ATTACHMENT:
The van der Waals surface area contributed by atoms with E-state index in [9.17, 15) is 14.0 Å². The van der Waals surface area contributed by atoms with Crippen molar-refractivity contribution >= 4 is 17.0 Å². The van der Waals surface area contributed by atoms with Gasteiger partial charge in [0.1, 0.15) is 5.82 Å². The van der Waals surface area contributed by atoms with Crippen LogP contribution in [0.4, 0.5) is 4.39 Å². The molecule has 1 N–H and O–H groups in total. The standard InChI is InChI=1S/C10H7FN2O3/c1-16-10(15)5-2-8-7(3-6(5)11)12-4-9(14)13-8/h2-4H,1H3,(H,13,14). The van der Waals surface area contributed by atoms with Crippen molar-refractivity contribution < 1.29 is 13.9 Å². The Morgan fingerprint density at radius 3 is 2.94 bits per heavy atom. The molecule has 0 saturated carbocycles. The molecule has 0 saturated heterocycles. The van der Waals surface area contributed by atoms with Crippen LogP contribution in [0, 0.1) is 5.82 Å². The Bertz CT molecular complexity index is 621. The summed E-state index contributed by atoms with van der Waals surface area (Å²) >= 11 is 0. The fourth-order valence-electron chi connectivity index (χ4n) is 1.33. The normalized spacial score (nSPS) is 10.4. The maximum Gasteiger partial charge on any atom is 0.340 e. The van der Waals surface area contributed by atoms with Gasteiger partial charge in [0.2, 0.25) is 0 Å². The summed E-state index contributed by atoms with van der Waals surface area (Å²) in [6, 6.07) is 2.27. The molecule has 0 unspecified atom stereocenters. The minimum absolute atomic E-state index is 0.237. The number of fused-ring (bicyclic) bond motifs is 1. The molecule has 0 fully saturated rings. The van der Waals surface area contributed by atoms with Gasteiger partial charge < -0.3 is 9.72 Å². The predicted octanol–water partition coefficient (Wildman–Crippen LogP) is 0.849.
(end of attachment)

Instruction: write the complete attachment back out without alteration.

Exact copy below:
The van der Waals surface area contributed by atoms with E-state index in [9.17, 15) is 14.0 Å². The van der Waals surface area contributed by atoms with Crippen molar-refractivity contribution >= 4 is 17.0 Å². The van der Waals surface area contributed by atoms with Gasteiger partial charge in [0.1, 0.15) is 5.82 Å². The van der Waals surface area contributed by atoms with Crippen LogP contribution in [0.4, 0.5) is 4.39 Å². The molecule has 1 N–H and O–H groups in total. The standard InChI is InChI=1S/C10H7FN2O3/c1-16-10(15)5-2-8-7(3-6(5)11)12-4-9(14)13-8/h2-4H,1H3,(H,13,14). The van der Waals surface area contributed by atoms with Crippen molar-refractivity contribution < 1.29 is 13.9 Å². The Morgan fingerprint density at radius 3 is 2.94 bits per heavy atom. The molecule has 0 saturated carbocycles. The molecule has 0 saturated heterocycles. The van der Waals surface area contributed by atoms with Crippen LogP contribution in [0, 0.1) is 5.82 Å². The Bertz CT molecular complexity index is 621. The summed E-state index contributed by atoms with van der Waals surface area (Å²) >= 11 is 0. The fourth-order valence-electron chi connectivity index (χ4n) is 1.33. The normalized spacial score (nSPS) is 10.4. The maximum Gasteiger partial charge on any atom is 0.340 e. The van der Waals surface area contributed by atoms with Gasteiger partial charge in [0.2, 0.25) is 0 Å². The summed E-state index contributed by atoms with van der Waals surface area (Å²) in [6, 6.07) is 2.27. The molecule has 0 unspecified atom stereocenters. The minimum absolute atomic E-state index is 0.237. The number of fused-ring (bicyclic) bond motifs is 1. The molecule has 0 fully saturated rings. The van der Waals surface area contributed by atoms with Gasteiger partial charge < -0.3 is 9.72 Å². The predicted octanol–water partition coefficient (Wildman–Crippen LogP) is 0.849.